When deciding what movie to watch online, have you ever considered the star ratings provided by previous viewers? For example, Amazon.com has a 5-star rating system, in which reviewers can give a movie an ordinal rating from 1 star to 5 stars. Here are frequency histograms of 30 movies listed under "drama":

 Frequency histograms of star ratings from 30 movies (shown as pink bars). Posterior predictions of an ordered-probit model are shown by blue dots with blue vertical segments indicating the 95% HDIs.

Usually people analyze rating data as if the data were metric, that is, people pretend that 1 star is 1.0 on a metric scale, and 2 stars is 2.0 on the metric scale, and 3 stars is 3.0, and so forth. But this is not appropriate because all we know about the star ratings is their order, not their interval separation. The ordinal data should instead be described with an ordinal model. For more background, see Chapter 23 of DBDA2E, and this manuscript.

Here I used an ordered-probit model to describe the data from the 30 movies. I assumed the same response thresholds across the movies because the response scale is presented to everyone the same way, for all movies; this is a typical assumption. Each movie was given its own latent mean (mu) and standard deviation (sigma). I put no hierarchical structure on the means, as I didn't want the means of small-N movies to be badly shrunken toward enormous-N movies. But I did put hierarchical structure on the standard deviations, because I wanted some constraint on the sigma's of movies that show extreme ceiling effects in their data; it turns out the sigma's were estimated to vary quite a lot anyway.

Below is a graph of the resulting latent means (mu's) of the movies plotted against the means of their ordinal ratings treated as metric:
 Each point is a movie. Vertical axis is posterior mean (mu) of ordered probit model, with 95% HDI displayed as blue segment. Horizontal axis is mean of the star ratings treated as metric values.
In the scatter plot above, notice the many non-monotonicities; that is, as the means of ordinal-as-metric values increase along the horizontal axis, the latent mu's do not consistently increase on the vertical axis. In other words, the latent mu's are telling a different story than the ordinal-as-metric means.

Two movies with nearly equal ordinal-as-metric means, but with very different latent means in the ordered-probit model:

 Upper row shows ordered-probit fit; lower row shows t test with unequal variances. Notice the blue dots from the ordered-probit model fit the data much better than the blue normal distributions of the ordinal-as-metric model. (Case 19 is Ekaterina: The rise of Catherine the Great, and Case 26 is John Grisham's The Rainmaker.)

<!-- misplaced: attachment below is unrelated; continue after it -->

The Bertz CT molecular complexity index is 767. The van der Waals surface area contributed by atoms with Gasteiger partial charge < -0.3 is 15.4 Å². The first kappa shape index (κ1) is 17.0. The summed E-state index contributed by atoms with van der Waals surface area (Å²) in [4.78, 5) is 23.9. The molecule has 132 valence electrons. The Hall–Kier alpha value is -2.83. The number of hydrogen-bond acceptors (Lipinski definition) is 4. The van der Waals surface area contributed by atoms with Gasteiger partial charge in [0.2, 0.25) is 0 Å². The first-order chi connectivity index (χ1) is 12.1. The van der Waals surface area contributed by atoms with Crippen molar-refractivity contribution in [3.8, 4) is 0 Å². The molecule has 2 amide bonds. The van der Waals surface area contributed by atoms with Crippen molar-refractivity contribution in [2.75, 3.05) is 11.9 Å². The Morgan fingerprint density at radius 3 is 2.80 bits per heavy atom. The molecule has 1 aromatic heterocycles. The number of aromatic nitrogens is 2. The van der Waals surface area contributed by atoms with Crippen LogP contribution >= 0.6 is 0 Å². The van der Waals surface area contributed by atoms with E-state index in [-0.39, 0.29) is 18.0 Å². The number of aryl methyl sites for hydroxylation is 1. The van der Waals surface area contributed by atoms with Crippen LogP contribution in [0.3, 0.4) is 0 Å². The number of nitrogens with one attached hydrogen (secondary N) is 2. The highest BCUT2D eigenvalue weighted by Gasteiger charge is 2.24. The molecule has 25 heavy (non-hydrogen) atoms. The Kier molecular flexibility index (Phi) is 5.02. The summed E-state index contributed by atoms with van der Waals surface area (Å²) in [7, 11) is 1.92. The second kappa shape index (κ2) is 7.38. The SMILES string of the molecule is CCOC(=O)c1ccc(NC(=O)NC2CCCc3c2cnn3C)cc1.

Do we conclude that the movies (above) are rated about the same, or that movie 19 is rated much better than movie 26? I think we have to conclude that movie 19 is rated much better than movie 26 because the ordered-probit model is a much better description of the data.

Two movies with ordinal-as-metric means that are significantly different in one direction but the latent means in the ordered-probit model are quite different in the opposite direction:

 Upper row shows ordered-probit fit; lower row shows t test with unequal variances. Notice the blue dots from the ordered-probit model fit the data much better than the blue normal distributions of the ordinal-as-metric model. (Case 10 is Miss Sloane, and Case 26 is John Grisham's The Rainmaker.)
Do we conclude that movie 26 is rated better than movie 10, or the other way around? I think we have to conclude that movie 10 is rated better than movie 26 because the ordered probit model is a much better description of the data.

This isn't (only) about movies: The point is that ordinal data from any source should not be treated as metric. Pretending that a rating of "1" is numeric 1.0, and rating "2" is 2.0, and rating "3" is 3.0, and so forth, is usually nonsensical because it's assuming metric information in the data that simply is not there. Treating the data as normally-distributed metric values is often a terrible description of the data. Instead, use an ordinal model for ordinal data. The ordinal model will describe the data better, and sometimes yield rather different implications than the ordinal-as-metric description.

For more information, see Chapter 23 of DBDA2E, and this manuscript titled, "Analyzing ordinal data with metric models: What could possibly go wrong?"

## Sunday, December 17, 2017

### The skew-normal distribution in JAGS

For a project I'm working on, I decided to try the skew-normal distribution to describe residual noise. JAGS does not have the skew-normal built in, so I used the Bernoulli ones trick to express the skew-normal in a JAGS model specification. This blog post shows how, and also demonstrates that when skew is near zero the autocorrelation can be severe and the posterior distribution has an interesting boomerang shape.

First, an example of simulated data from a skew-normal distribution, along with the recovered parameter values from Bayesian inference.
 Gray histogram shows the data; blue curves are a smattering of skew-normals from the posterior.